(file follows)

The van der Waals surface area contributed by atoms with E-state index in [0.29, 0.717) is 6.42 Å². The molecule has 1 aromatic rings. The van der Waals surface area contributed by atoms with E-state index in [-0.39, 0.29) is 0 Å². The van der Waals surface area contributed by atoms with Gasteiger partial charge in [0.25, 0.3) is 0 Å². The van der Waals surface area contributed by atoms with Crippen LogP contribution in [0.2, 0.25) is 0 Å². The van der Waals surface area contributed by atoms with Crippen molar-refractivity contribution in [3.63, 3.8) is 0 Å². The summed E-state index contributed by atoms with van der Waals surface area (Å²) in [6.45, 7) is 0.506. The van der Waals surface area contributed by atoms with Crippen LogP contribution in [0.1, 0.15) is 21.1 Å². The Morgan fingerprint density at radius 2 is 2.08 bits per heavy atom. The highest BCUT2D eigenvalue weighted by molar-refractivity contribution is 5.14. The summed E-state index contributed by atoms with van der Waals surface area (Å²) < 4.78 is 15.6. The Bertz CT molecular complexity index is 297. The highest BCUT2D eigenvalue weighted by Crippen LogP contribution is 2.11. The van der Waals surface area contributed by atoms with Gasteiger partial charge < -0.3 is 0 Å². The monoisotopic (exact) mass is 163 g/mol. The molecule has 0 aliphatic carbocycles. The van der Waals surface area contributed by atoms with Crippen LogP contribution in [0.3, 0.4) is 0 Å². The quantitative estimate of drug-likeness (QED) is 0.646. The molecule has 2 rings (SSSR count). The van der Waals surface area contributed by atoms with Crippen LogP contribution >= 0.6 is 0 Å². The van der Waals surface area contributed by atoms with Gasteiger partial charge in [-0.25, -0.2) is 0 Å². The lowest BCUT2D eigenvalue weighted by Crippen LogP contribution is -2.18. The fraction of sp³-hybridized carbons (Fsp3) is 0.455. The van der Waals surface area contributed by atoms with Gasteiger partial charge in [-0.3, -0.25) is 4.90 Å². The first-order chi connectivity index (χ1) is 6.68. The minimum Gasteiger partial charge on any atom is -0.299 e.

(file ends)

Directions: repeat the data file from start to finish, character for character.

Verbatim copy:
The van der Waals surface area contributed by atoms with E-state index in [0.29, 0.717) is 6.42 Å². The molecule has 1 aromatic rings. The van der Waals surface area contributed by atoms with E-state index in [-0.39, 0.29) is 0 Å². The van der Waals surface area contributed by atoms with Gasteiger partial charge in [0.25, 0.3) is 0 Å². The van der Waals surface area contributed by atoms with Crippen LogP contribution in [0.2, 0.25) is 0 Å². The van der Waals surface area contributed by atoms with Crippen molar-refractivity contribution in [3.63, 3.8) is 0 Å². The summed E-state index contributed by atoms with van der Waals surface area (Å²) in [6.45, 7) is 0.506. The van der Waals surface area contributed by atoms with Crippen LogP contribution in [0.1, 0.15) is 21.1 Å². The Morgan fingerprint density at radius 2 is 2.08 bits per heavy atom. The highest BCUT2D eigenvalue weighted by molar-refractivity contribution is 5.14. The summed E-state index contributed by atoms with van der Waals surface area (Å²) < 4.78 is 15.6. The Bertz CT molecular complexity index is 297. The highest BCUT2D eigenvalue weighted by Crippen LogP contribution is 2.11. The van der Waals surface area contributed by atoms with Gasteiger partial charge < -0.3 is 0 Å². The monoisotopic (exact) mass is 163 g/mol. The molecule has 0 aliphatic carbocycles. The van der Waals surface area contributed by atoms with Crippen LogP contribution in [0.3, 0.4) is 0 Å². The quantitative estimate of drug-likeness (QED) is 0.646. The molecule has 2 rings (SSSR count). The van der Waals surface area contributed by atoms with Crippen LogP contribution >= 0.6 is 0 Å². The van der Waals surface area contributed by atoms with Gasteiger partial charge in [-0.25, -0.2) is 0 Å². The lowest BCUT2D eigenvalue weighted by Crippen LogP contribution is -2.18. The fraction of sp³-hybridized carbons (Fsp3) is 0.455. The van der Waals surface area contributed by atoms with Gasteiger partial charge in [-0.3, -0.25) is 4.90 Å². The first-order chi connectivity index (χ1) is 6.68. The minimum Gasteiger partial charge on any atom is -0.299 e.